We wish everyone good health and resilience during the challenges of the pandemic. We’re organizing a weekend of friendly tournaments all of which are free and open to everyone on Feb 19, 20 and 21. Although there are no medals or prizes we are still expecting a strong and fun series of events including Catan, Stone Age, Battle Sheep, 7 Wonders, Crazy House Chess, Lines of Action, Quoridor, and Hyper Backgammon.
Preliminary schedule (all times in GMT, Friday Feb 19 to Sunday Feb 21). We plan on opening registrations on Feb 12.
Chess Crazyhouse Arena
Friday 7.00pm – 8.30pm; 2min+1sec over 90 minutes
Friday 9.00 – 11.00pm; Each player begins with three pieces, rather than fifteen! 5pt knockoutTournament
Saturday – 330pm to 830pm
3 swiss rounds (each with a different and unique rule) + 1 final table. Round 1:You win with 9 Victory Points. Round 2:The first four settlements can’t be placed on Ore. Round 3:One of the two settlements needs to be played on the coast.- Final table: all rules combined.
Lines of Action
Saturday 5.00pm – 7.00pm Swiss – 6rd x 20min
Saturday 8.00pm – 10.00pm; Swiss – 6rd x 20min
Sunday 3.00pm – 7.00pm; 3 rounds + final
Sunday 7.30pm – 10.30pm:5 rounds + final
Sunday 4.00pm – 6.00pm 8rd Swiss
Circle of Life
Sunday 8.00pm – 10.00pm; Swiss – 5rd x 15min
Stay tuned for more info on this webpage and on our Discord channel. We plan on opening registrations on Feb 12.
I’ve been looking into the 2009 MSO where Tim Hebbes and Martyn Hamer tied for the PM WC both with a perfect score of 500 PM points. At the time, it was decided by the organizers that Martyn Hamer should win on tiebreak. This was a last-minute decision prior to the award ceremony. The logic was that a head to head tiebreak should be applied as it was in individual tournaments to the Pentamind WC itself. The organizers had looked at how Tim and Martyn faired in tournaments where they both competed and decided that Martyn won the tiebreak. Arbiter Josef Kollar’s recommendation at the time was that gold should be shared between Tim and Martyn (just as gold was later shared between Ankush and Andres in 2012) and he disagreed with the last minute decision to implement such a tiebreak. The idea of using a head-to-head tiebreak in such a manner had not been previously announced nor did it have a precedent. It also seems arbitrary to look at overlapping events and gauge who performed better via this metric. After conducting a thorough investigation into the matter, I have come to the conclusion that the Pentamind World Championship for 2009 should be shared between Tim Hebbes and Martyn Hamer–a decision that is supported by the MSO committee, Martyn Hamer and Josef Kollar.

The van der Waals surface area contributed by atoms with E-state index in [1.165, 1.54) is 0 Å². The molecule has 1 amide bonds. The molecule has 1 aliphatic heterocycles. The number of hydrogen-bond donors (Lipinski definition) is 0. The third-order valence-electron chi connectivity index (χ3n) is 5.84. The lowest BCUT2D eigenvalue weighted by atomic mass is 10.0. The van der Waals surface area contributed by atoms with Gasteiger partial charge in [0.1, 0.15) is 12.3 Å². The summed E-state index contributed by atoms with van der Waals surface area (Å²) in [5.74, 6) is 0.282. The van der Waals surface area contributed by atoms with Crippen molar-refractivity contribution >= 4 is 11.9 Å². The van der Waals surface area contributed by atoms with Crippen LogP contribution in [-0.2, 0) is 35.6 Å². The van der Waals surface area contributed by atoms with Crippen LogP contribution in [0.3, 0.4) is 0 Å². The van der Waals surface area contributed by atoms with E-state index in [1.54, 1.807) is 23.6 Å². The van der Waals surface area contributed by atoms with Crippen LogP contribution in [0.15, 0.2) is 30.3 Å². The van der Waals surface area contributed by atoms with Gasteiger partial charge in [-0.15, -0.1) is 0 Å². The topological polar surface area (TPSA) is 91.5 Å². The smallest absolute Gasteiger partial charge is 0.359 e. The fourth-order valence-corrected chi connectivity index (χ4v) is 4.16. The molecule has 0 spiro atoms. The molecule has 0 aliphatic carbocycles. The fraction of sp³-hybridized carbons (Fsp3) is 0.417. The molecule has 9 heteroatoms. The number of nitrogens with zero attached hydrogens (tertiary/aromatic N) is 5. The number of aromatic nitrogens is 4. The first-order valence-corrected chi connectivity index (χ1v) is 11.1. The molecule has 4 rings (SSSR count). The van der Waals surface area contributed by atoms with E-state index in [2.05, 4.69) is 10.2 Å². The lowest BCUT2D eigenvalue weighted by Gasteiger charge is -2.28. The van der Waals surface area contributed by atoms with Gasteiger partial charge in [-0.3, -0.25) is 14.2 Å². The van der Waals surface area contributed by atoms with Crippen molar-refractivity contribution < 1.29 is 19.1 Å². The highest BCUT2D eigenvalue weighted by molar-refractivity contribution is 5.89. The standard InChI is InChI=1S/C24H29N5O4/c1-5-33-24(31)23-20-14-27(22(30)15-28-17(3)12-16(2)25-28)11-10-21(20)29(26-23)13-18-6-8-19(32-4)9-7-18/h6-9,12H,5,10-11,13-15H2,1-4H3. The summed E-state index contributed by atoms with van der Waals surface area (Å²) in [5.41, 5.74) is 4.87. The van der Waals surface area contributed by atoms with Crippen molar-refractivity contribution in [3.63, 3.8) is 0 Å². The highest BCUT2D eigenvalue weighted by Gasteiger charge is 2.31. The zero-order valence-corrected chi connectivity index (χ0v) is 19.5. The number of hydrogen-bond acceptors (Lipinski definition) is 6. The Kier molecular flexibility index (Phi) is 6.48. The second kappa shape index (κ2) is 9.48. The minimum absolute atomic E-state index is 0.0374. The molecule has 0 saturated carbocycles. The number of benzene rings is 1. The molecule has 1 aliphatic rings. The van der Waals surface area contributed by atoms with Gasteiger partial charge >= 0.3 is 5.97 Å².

We’ve updated our database accordingly and will be re-engraving the Pentamind trophy. It’s good to be able to rectify a decision that was incorrect. The MSO committee and I would like to congratulate Tim Hebbes on his second Pentamind World Championship.
CEO of MSO
The 24th Annual Mind Sports Olympiad (MSO) ended on Sunday 30 August after a month of hotly contested online competition ranging from Scrabble and Speed Reading to Chess and Catan. We had 100 events and 8 meta-events–where the scores of individual events were combined. 106 countries took part, and 56 countries won medals. We are delighted to welcome several countries that participated for the first time including Kyrgyzstan, Bolivia, Guatemala, Malawi, Moldova, Mozambique, Tanzania, Uzbekistan, and Zimbabwe.
I’d like to personally thank everyone that participated in this historic MSO. From the players and organizers to the hosting platforms and live-stream commentators–we couldn’t have done it without you. Thank you so much for your support! Also, thank you to everyone who made a financial contribution to the Mind Sports Olympiad.
Although we were in uncharted territory, the MSO Organizing Committee was able to quickly adapt and produce a large-scale online event at short notice. A huge thank you to Mike Dixon who built our Discord server and ran all of our Eurogames and was the primary spokesman for the MSO on Discord. Also, a huge thank you to Julia Hayward who processed all of the results and maintained the integrity of our database so that everyone could see their live results. Due to the incredible volume of participants, Julia had a mountain of data to manage and did a phenomenal job.
There were a record number of 11,212 entries. However, as there were no entry fees, not everyone showed up to compete in each event. The more significant participation figure is the number of active entries which was 9,001–an all-time record. The total number of unique competitors was 5,884 which was also a new record for the MSO. Although most people competed in one or two events, it’s worth noting that 228 people played five events or more, and 102 played ten or more. In terms of eligible Pentamind scores where five different games needed to be used and a max of three Eurogames, there were 130 people who qualified.
The switch to a virtual event was not without challenges, with a small number of investigations into online cheating and four expulsions from the tournament. All in all, most competitors showed great sportsmanship, and the success of the 2020 Mind Sports Olympiad shows that meeting new people in friendly competition in person or online can help us stay connected to the wider world.
We’ll be sending a survey later this month to all the participants, and look forward to learning how to build upon this historic year for an even better MSO in 2021.
Mind Sports Olympiad CEO